What, one might ask, had lead to Jinnah’s fierce conviction that Muslims in a United India would be reduced to 2nd class citizens? For starters, the Muslim representatives in the various political parties of India at the time were by no means popular leaders. They were too few and too powerless, in terms of both political acumen and vision, to claim to represent the 2nd largest religious community of India. The Muslims in the Congress were no different, overshadowed and silenced by their Hindu superiors.

Jinnah’s political ideology had always been opposed to communal differences (which was evident in his years of advocacy for Hindu Muslim unity), but due to the persistent projection of an ancient Hindu civilization that had been ravaged and destroyed by the ‘invaders’ and its convenient acceptance by Congress leaders, and also due to the symbolism that adorned all of the political initiatives undertaken by the Congress, Jinnah had come to conclude that the Muslims of India would sooner or later be forced to assimilate into the fold, being unable to resist against the massive majority group.

Secondly, when the Cabinet Mission was sent to India after the end of WWII to discuss transfer of power with a proposition of grouping together Muslim majority provinces in the East and West of India at par with the Hindu majority provinces and the remaining Princely States, Nehru cited a vicious disagreement with the idea of giving Muslim majority provinces an equal status of representation in the Central government.

Jinnah agreed initially, aware of the fact that the plan dismissed the creation of a separate Muslim state, but insisted on the ‘safeguards and assurances’ that were to be provided to the groupings in terms of Provincial Autonomy. This should be taken as proof of his commitment to securing the rights of Indian Muslims even in a United India after all that had transpired (e.g. 1937 Congress Ministries etc), and is enough to debunk the claims that he was a communally charged opportunist.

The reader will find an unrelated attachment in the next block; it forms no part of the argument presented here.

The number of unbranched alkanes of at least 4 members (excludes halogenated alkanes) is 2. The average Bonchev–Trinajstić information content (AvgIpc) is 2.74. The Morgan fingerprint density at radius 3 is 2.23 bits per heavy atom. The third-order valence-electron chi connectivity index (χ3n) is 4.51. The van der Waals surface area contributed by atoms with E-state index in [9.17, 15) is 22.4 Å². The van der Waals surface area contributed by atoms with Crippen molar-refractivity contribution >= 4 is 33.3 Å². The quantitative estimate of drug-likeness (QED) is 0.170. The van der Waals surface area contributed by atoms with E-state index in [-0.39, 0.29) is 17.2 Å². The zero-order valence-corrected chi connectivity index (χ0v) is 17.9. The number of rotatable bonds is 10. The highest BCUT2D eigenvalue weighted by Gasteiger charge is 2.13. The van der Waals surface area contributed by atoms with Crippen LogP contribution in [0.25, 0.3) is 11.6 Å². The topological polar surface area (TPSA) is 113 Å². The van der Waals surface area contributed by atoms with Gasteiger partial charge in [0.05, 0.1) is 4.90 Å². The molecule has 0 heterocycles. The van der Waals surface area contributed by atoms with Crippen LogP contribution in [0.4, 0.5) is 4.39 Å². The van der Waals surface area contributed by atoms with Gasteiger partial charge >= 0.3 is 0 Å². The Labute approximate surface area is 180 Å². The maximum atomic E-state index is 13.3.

Realizing that the Muslim League had now come at par with the Congress, and that Jinnah’s claims of representing ALL the Muslims of India had been justified, the Congress rejected both proposals and did not draft any resolutions in their working committee regarding them. The Viceroy still invited Congress members to join the interim coalition government. Jinnah’s patience had run out by that time, and he had realized that the Congress would never accept the logical and just demands of the Muslim community. He subsequently rejected all plans for a coalition government or any type of system that denied an independent Muslim country.

After the League’s boycott, the Congress readily joined the interim government, all the while conveniently neglecting the demands of the second largest political party of India and the minority community that it represented.’

Video Credits: Jamil Dehlavi & Akbar S. Ahmed